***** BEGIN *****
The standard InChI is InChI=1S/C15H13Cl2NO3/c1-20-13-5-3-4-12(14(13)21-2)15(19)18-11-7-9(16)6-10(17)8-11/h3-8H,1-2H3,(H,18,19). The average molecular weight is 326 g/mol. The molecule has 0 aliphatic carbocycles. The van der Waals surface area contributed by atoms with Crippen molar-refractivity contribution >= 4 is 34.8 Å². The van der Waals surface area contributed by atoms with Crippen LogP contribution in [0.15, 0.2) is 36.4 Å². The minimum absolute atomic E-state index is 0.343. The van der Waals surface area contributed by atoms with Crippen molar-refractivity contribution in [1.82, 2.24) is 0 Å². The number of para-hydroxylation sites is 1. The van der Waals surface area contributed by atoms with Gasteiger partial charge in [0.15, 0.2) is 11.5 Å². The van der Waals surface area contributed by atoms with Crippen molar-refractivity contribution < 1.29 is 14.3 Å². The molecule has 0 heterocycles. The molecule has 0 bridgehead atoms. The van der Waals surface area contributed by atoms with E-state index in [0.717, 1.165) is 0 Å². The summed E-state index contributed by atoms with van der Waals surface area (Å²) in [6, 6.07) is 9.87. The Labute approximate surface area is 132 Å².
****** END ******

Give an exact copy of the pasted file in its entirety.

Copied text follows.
The standard InChI is InChI=1S/C15H13Cl2NO3/c1-20-13-5-3-4-12(14(13)21-2)15(19)18-11-7-9(16)6-10(17)8-11/h3-8H,1-2H3,(H,18,19). The average molecular weight is 326 g/mol. The molecule has 0 aliphatic carbocycles. The van der Waals surface area contributed by atoms with Crippen molar-refractivity contribution >= 4 is 34.8 Å². The van der Waals surface area contributed by atoms with Crippen LogP contribution in [0.15, 0.2) is 36.4 Å². The minimum absolute atomic E-state index is 0.343. The van der Waals surface area contributed by atoms with Crippen molar-refractivity contribution in [1.82, 2.24) is 0 Å². The number of para-hydroxylation sites is 1. The van der Waals surface area contributed by atoms with Gasteiger partial charge in [0.15, 0.2) is 11.5 Å². The van der Waals surface area contributed by atoms with Crippen molar-refractivity contribution < 1.29 is 14.3 Å². The molecule has 0 heterocycles. The molecule has 0 bridgehead atoms. The van der Waals surface area contributed by atoms with E-state index in [0.717, 1.165) is 0 Å². The summed E-state index contributed by atoms with van der Waals surface area (Å²) in [6, 6.07) is 9.87. The Labute approximate surface area is 132 Å².